Sanctions have prohibited the import of Russian oil from the Arctic to the EU area. Since the sanctions took effect in December 2022, Russia has diverted crude oil produced at its three Arctic projects, Prirazlomnoye, Novy Port and Varandey, via the Suez Canal to buyers in Asia. This means a long and costly way to the customers and a corresponding additional effort. Now Rosatom offered oil companies to divert some of the cargo along the Northern Sea Route (NSR). Oil is to be carried on conventional tankers, without ice class, under escort of icebreakers.
However, the long route, compared to the relatively short transport distance to Western Europe, calls into question the economic viability of the projects. An alternative is the Northern Sea route. According to Rosatom’s calculations, up to 500,000 tons of crude oil could be transported to Asia along the NSR in late summer and early fall, when ice extent is at its lowest.
Rosatom’s representative in the Federation Council spoke about this at the round table “Transport Potentials of the Northern Sea Route”. The talks were about the fields “Varandey” (Lukoil) and “Prirazlomnoye” (Gazprom Neft), which are located outside the NSR. For the first field, the freight base is estimated at 5.9 million tons, and for the second at 3.6 million tons.
“Previously, our voyages were heading west, but now we have had preliminary negotiations about the direction of some of these cargo flows to the east. We are, of course, focusing on the time of shipping and the use of tankers. Unfortunately, we do not yet have a large number of ice-class tankers, so we offer our colleagues the use of conventional tankers with guaranteed safety using our icebreakers in summer-autumn shipping,” quotes the analysis agency PortNews the head of Rosatom project office on Arctic development Sergey Chemko.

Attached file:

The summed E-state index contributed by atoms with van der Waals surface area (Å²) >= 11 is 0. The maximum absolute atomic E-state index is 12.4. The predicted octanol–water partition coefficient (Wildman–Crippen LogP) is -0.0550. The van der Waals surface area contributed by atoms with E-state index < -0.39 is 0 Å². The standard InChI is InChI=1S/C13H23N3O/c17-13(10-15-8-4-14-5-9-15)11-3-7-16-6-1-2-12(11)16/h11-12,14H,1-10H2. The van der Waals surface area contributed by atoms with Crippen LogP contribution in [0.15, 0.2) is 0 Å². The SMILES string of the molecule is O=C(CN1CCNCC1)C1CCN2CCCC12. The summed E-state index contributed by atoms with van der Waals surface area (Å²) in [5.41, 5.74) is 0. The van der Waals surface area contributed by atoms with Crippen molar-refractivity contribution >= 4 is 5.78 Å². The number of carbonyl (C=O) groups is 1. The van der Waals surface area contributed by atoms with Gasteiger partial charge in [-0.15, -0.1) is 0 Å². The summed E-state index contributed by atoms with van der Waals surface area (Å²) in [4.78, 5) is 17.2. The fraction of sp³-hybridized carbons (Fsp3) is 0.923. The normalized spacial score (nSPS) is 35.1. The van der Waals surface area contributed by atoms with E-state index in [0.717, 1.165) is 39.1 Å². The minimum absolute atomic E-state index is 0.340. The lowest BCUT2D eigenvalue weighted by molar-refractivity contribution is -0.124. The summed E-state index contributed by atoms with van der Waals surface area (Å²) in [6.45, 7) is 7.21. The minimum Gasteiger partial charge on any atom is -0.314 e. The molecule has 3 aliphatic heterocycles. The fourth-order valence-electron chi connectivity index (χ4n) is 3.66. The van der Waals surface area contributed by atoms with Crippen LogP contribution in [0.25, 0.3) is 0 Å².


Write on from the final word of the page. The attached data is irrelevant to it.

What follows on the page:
Russia bought used oil tankers
Russian crude oil was largely transported by tankers owned by Western shipping companies before the sanctions imposed by the West. However, these companies, as well as their insurance companies, must fear penalties if Russian oil is transported.
Russia’s plans for a greater flow of Arctic crude to Asia are a direct result of Western sanctions, experts confirm. Russia recently purchased more than 100 oil tankers to circumvent Western sanctions. These purchases also indicate more upcoming activity on the Northern Sea Route.
According to the report, experts speak of a shadow fleet that Russia has assembled. But safety is also a concern. It is believed that part of the fleet consists of vessels older than 15 years, the age at which the major oil companies normally withdraw them from service due to wear and tear.
The used tankers are also without ice class and in many cases of average quality. It is also doubtful whether the tankers comply with the Polar Code.
The fear is that all these old ships were probably not maintained as they should have been. The probability of a major leak or accident increases day by day as the fleet grows.
Heiner Kubny, PolarJournal